They bring with them Alexandre Fauvet, former executive director of Lacoste, who now holds the position of managing director of Fusalp. The artistic direction is entrusted to Mathilde Lacoste, a graduate in fashion design from the Duperré School of Applied Arts.
The one who also turns out to be Philippe Lacoste's wife, held the position of responsible for trends and product development within the crocodile brand for 20 years. On the commercial side, Hugo Boss, Marc Zetterbeck, former general manager of Spain and then Sweden, also went through the general management of Calvin Klein and Tommy Hilfiger, who heads the department.
At the time of the acquisition, the new management team takes up almost all of the former employees.
The opportunity of high-end sportswear
A new dynamic is quickly launched. The brand created and launched a capsule collection with the then very trendy Colette concept store from December 2014. A boutique was inaugurated in the no less chic Parisian district of Le Marais in October 2015. Antoine Dénériaz, Olympic downhill champion at the Turin Olympic Games in 2006, became brand ambassador. The latter also becomes an official partner of the Chamonix-Mont-Blanc valley, where it dresses tourism professionals. Fusalp again wants to fill the cupboards of skiers … but also those of city dwellers. The question is: with what positioning exactly?
"It’s a premium brand. We don’t like the term beaucoup luxury ’very much because it has different definitions from one country or culture to another. In our range, we have both very expensive products at 1,500 euros – and which are by the way our bestsellers – but also others at 200 euros,sweaters or second layersExplains Alexandre Fauvet.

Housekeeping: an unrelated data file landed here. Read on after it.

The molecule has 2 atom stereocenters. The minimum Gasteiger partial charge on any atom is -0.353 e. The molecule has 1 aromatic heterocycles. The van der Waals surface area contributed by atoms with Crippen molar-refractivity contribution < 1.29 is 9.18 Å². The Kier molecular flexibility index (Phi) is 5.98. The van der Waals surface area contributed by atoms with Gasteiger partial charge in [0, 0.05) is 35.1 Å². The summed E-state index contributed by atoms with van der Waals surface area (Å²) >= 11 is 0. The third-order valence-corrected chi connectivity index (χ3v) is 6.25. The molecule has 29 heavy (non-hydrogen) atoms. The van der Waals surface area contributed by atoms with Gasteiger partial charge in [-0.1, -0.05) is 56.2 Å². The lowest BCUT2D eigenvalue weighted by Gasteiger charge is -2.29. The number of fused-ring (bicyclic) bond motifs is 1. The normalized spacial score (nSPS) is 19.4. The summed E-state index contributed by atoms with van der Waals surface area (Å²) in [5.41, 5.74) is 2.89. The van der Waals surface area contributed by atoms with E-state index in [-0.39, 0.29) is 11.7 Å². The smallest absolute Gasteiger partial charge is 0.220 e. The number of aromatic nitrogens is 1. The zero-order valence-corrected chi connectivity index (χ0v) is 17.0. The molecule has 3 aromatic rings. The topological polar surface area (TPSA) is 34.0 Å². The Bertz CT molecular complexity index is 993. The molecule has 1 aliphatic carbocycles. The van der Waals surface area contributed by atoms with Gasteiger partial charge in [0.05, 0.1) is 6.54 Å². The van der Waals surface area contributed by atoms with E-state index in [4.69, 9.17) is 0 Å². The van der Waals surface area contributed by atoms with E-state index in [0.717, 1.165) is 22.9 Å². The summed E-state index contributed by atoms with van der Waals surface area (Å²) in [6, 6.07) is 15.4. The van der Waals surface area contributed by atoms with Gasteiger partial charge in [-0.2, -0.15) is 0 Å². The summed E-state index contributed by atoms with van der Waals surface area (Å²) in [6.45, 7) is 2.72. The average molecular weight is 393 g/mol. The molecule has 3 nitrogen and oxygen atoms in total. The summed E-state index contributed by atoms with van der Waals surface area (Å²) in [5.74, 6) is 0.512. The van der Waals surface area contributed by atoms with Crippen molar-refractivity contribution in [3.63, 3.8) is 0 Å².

A position that Fusalp therefore does not want to confine only to the ski slopes. To expand its footprint, the brand is increasingly focusing on sportswear, a trend that has been traveling the streets for a few years already, with clothing that borrows from the comfort of sport while meeting the "fashion" requirements to be able to be worn in life daily. Today, 60% of the brand's figure comes from the ski world and 40% from ready-to-wear. A division that the company wishes to balance 50-50 in the future.
It must be said that sportswear offers a wider perspective than addressing only ski enthusiasts and affects both men and women. "VS'is a vision that focuses on ready-to-wear and the needs of a contemporary wardrobe with a technical basis. It turns out that it is valid both for men who are very naturally oriented, I think, on function and technicality, but increasingly also for women", Explains the CEO of Fusalp.
According to figures from Allied Market Research, the global sportswear market was $ 167.7 billion in 2018 and is expected to reach $ 248.1 billion in 2026 with an annual growth rate of 5.1%. Brands like Nike, Adidas and Puma are the pioneers. But competition is raging in the field as shown for example by the setbacks of the American brand Under Armor which faced competition saw its operating profit fall by 72% to reach 157 million dollars as pointed out last October Forbes in its ranking of the most profitable “sport” brands.
But Fusalp does not find itself directly in competition with these actors, since to get out of the game, the French bet on chic sportswear. A positioning that you still have to succeed in holding on a market with certain brands that also enjoy a good image in terms of technicality and quality but at more accessible prices like the Japanese Uniqlo.